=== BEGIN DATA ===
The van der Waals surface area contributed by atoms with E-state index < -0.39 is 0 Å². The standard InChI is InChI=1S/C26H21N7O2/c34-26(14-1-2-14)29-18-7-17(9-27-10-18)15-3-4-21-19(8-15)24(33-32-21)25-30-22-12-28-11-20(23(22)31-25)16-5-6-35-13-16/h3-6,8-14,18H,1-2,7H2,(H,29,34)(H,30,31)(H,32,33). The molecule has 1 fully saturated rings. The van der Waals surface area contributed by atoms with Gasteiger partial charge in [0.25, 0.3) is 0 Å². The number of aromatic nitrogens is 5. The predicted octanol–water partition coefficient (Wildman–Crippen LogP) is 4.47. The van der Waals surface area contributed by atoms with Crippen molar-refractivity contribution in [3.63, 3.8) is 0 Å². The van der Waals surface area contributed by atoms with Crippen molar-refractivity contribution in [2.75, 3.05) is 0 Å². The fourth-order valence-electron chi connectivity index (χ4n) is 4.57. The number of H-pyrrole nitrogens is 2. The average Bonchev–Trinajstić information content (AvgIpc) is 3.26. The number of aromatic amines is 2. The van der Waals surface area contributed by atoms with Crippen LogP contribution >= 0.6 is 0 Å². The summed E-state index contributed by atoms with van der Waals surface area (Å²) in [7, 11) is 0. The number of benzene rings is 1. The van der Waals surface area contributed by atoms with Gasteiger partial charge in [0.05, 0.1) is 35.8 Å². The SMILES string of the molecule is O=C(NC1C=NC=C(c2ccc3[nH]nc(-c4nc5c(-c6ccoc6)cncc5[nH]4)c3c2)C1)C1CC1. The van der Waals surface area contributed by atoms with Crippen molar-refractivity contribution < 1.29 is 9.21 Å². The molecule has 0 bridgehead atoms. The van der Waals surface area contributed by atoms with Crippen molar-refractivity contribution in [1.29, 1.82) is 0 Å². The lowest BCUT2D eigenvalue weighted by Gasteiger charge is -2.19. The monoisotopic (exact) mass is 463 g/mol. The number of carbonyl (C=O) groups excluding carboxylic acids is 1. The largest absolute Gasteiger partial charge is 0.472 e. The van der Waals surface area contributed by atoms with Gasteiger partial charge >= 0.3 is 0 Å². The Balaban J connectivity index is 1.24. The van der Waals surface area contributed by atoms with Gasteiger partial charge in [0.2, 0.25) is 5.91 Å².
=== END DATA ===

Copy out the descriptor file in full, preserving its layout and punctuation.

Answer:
The van der Waals surface area contributed by atoms with E-state index < -0.39 is 0 Å². The standard InChI is InChI=1S/C26H21N7O2/c34-26(14-1-2-14)29-18-7-17(9-27-10-18)15-3-4-21-19(8-15)24(33-32-21)25-30-22-12-28-11-20(23(22)31-25)16-5-6-35-13-16/h3-6,8-14,18H,1-2,7H2,(H,29,34)(H,30,31)(H,32,33). The molecule has 1 fully saturated rings. The van der Waals surface area contributed by atoms with Gasteiger partial charge in [0.25, 0.3) is 0 Å². The number of aromatic nitrogens is 5. The predicted octanol–water partition coefficient (Wildman–Crippen LogP) is 4.47. The van der Waals surface area contributed by atoms with Crippen molar-refractivity contribution in [3.63, 3.8) is 0 Å². The van der Waals surface area contributed by atoms with Crippen molar-refractivity contribution in [2.75, 3.05) is 0 Å². The fourth-order valence-electron chi connectivity index (χ4n) is 4.57. The number of H-pyrrole nitrogens is 2. The average Bonchev–Trinajstić information content (AvgIpc) is 3.26. The number of aromatic amines is 2. The van der Waals surface area contributed by atoms with Crippen LogP contribution >= 0.6 is 0 Å². The summed E-state index contributed by atoms with van der Waals surface area (Å²) in [7, 11) is 0. The number of benzene rings is 1. The van der Waals surface area contributed by atoms with Gasteiger partial charge in [0.05, 0.1) is 35.8 Å². The SMILES string of the molecule is O=C(NC1C=NC=C(c2ccc3[nH]nc(-c4nc5c(-c6ccoc6)cncc5[nH]4)c3c2)C1)C1CC1. The van der Waals surface area contributed by atoms with Crippen molar-refractivity contribution < 1.29 is 9.21 Å². The molecule has 0 bridgehead atoms. The van der Waals surface area contributed by atoms with Crippen molar-refractivity contribution in [1.29, 1.82) is 0 Å². The lowest BCUT2D eigenvalue weighted by Gasteiger charge is -2.19. The monoisotopic (exact) mass is 463 g/mol. The number of carbonyl (C=O) groups excluding carboxylic acids is 1. The largest absolute Gasteiger partial charge is 0.472 e. The van der Waals surface area contributed by atoms with Gasteiger partial charge >= 0.3 is 0 Å². The Balaban J connectivity index is 1.24. The van der Waals surface area contributed by atoms with Gasteiger partial charge in [0.2, 0.25) is 5.91 Å².